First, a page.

EDA for microarray data

``This analysis was performed using R (ver. 3.1.0).``

EDA for Microarray data

Exploratory data analysis (EDA) can be used to get an idea of what your data looks like. Here we are analyzing microarray data from 8 samples: two groups of four. A first step in any analysis of genomics data is to learn its general properties and search for problematic samples.

Histogram

By viewing the data from the first sample we immediately notice that over 90% of data is below 1,000 and the remaining 10% spans values up to 40,000. By taking the log we get a better picture of the distribution. We use base 2 because memorizing the powers of 2 is easy. It gives us a friendly range: 4-16.

``````# library(devtools)
# install_github("dagdata","genomicsclass")
library(dagdata)
data(SpikeInEDA)
#histogramm of the first array: not very informative in linear scale
hist(int[,1])
#Better picture using log2 scale
hist(log2(int[,1]))``````

density curves

Next we look at all eight histograms simultaneously. To facilitate this we introduce the density estimator or smooth histogram. Basically we create a histogram, draw a smooth curve through the top of the bars, and keep that curve. This permits us to put several histograms on the same page:

``````for(i in 1:ncol(int))
if(i==1) plot(density(log2(int[,i])),col=(i==4)+1, main=NULL) else lines(density(log2(int[,i])),col=(i==4)+1)``````

``Note that one histogram (we highlighted it by making it red) looks different: it has a different shape from the rest. Is this sample different from the rest in any significant way? If we compute the correlation between this sample and the rest it is not very different and all very high.``

Correlation between samples

``signif(cor(int),2)``
``````##                 2353m99hpp_av08 2353n99hpp_av08 2353o99hpp_av08
## 2353m99hpp_av08            1.00            0.99            0.99
## 2353n99hpp_av08            0.99            1.00            0.99
## 2353o99hpp_av08            0.99            0.99            1.00
## 2353p99hpp_av08            0.99            0.99            0.99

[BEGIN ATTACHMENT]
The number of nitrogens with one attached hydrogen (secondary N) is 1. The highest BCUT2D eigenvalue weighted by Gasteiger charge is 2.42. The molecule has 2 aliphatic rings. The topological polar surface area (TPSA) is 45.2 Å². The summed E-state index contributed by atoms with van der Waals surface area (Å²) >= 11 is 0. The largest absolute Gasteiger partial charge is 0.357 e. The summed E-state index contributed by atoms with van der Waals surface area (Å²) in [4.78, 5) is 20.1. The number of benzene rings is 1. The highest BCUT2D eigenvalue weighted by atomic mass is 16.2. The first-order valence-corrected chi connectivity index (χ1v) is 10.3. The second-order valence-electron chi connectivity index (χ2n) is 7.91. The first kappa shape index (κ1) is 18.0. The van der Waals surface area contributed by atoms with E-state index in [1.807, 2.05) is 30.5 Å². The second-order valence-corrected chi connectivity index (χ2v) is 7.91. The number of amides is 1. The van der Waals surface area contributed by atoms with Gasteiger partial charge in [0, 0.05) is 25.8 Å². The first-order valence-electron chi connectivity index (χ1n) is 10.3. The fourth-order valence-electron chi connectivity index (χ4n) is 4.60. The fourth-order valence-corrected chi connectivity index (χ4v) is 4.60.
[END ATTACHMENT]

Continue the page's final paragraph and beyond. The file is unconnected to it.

## 2353q99hpp_av08            0.98            0.98            0.98
## 2353r99hpp_av08            0.98            0.98            0.98
## 2353s99hpp_av08            0.98            0.98            0.98
## 2353t99hpp_av08            0.98            0.98            0.98
##                 2353p99hpp_av08 2353q99hpp_av08 2353r99hpp_av08
## 2353m99hpp_av08            0.99            0.98            0.98
## 2353n99hpp_av08            0.99            0.98            0.98
## 2353o99hpp_av08            0.99            0.98            0.98
## 2353p99hpp_av08            1.00            0.98            0.98
## 2353q99hpp_av08            0.98            1.00            0.99
## 2353r99hpp_av08            0.98            0.99            1.00
## 2353s99hpp_av08            0.98            0.99            0.99
## 2353t99hpp_av08            0.98            0.99            0.99
##                 2353s99hpp_av08 2353t99hpp_av08
## 2353m99hpp_av08            0.98            0.98
## 2353n99hpp_av08            0.98            0.98
## 2353o99hpp_av08            0.98            0.98
## 2353p99hpp_av08            0.98            0.98
## 2353q99hpp_av08            0.99            0.99
## 2353r99hpp_av08            0.99            0.99
## 2353s99hpp_av08            1.00            0.99
## 2353t99hpp_av08            0.99            1.00``````

Scatter plot

The problem is not immediately obvious from a scatter plot.

``````##we don't need to show all the points so we take random samples
#of size 10000
library(rafalib)
splot<-function(x,y,...){
ind<-sample(length(x),10000)
x=x[ind];y=y[ind]
plot(x,y,...)
}
#scatterplot between sample 1 and 2
splot(log2(int[,1]),log2(int[,2]),
main="sample 1 and 2")
#Scatterplot between sample 1 and 4
splot(log2(int[,1]),log2(int[,4]),
main="sample 1 and 4")``````

``Note that samples 1 through 4 are replicates and should produce the same values up to measurement error. Scatterplots and correlation are not the best tools to detect problems. For example 1,2,3,4 and 100,200,300,400 two lists with very different values have perfect correlation. A better measure is the differences between the values and therefore a better plot is a rotation of the scatter plot containing the differences (log ratios) on the y-axis and the averages (in the log scale) on the x-axis. This plot is a refereed to as an MA-plot (plot of difference versus the average). ``

MA plot

``````maplot<- function(x,y,...) splot((x+y)/2,y-x,...)
maplot(log2(int[,1]),log2(int[,2]),xlab="A",ylab="M", main="Sple 1 and 2", ylim=c(-2,2))
maplot(log2(int[,1]),log2(int[,3]),xlab="A",ylab="M",main="Sple 1 and 3",ylim=c(-2,2))
maplot(log2(int[,1]),log2(int[,4]),xlab="A",ylab="M", main="Sple 1 and 4", ylim=c(-2,2))``````

``Now the problem is obvious. It turns out this samples comes from an array for which a spatial problem can be detected at the original image level. We actually have the grid locations for these measurements and can recreate the image.``
``````##we are doing this for two arrays 1 and 4
library(matrixStats) ##need rowMedians
library(RColorBrewer)
for(i in c(1,4)){
r=log2(int[,i])-rowMedians(log2(int))
## r are residuals from median array
## to avoind outliers taking over colors of image
### define a MAX
MAX<-1
r[r>MAX]<-MAX
r[r< -MAX] <- -MAX
##we now that every other column is skipped
mat=matrix(NA,max(locations[,1]),max(locations[,2]+1)/2)
for(j in 1:nrow(locations)){
mat[locations[j,1],(locations[j,2]+1)/2]<-r[j]
}
image(mat,col=brewer.pal(11,"RdBu"))
}``````

``On the second image we can clearly see the spatial pattern (blue are positive residuals, red are negative)``

Licence

References

https://github.com/genomicsclass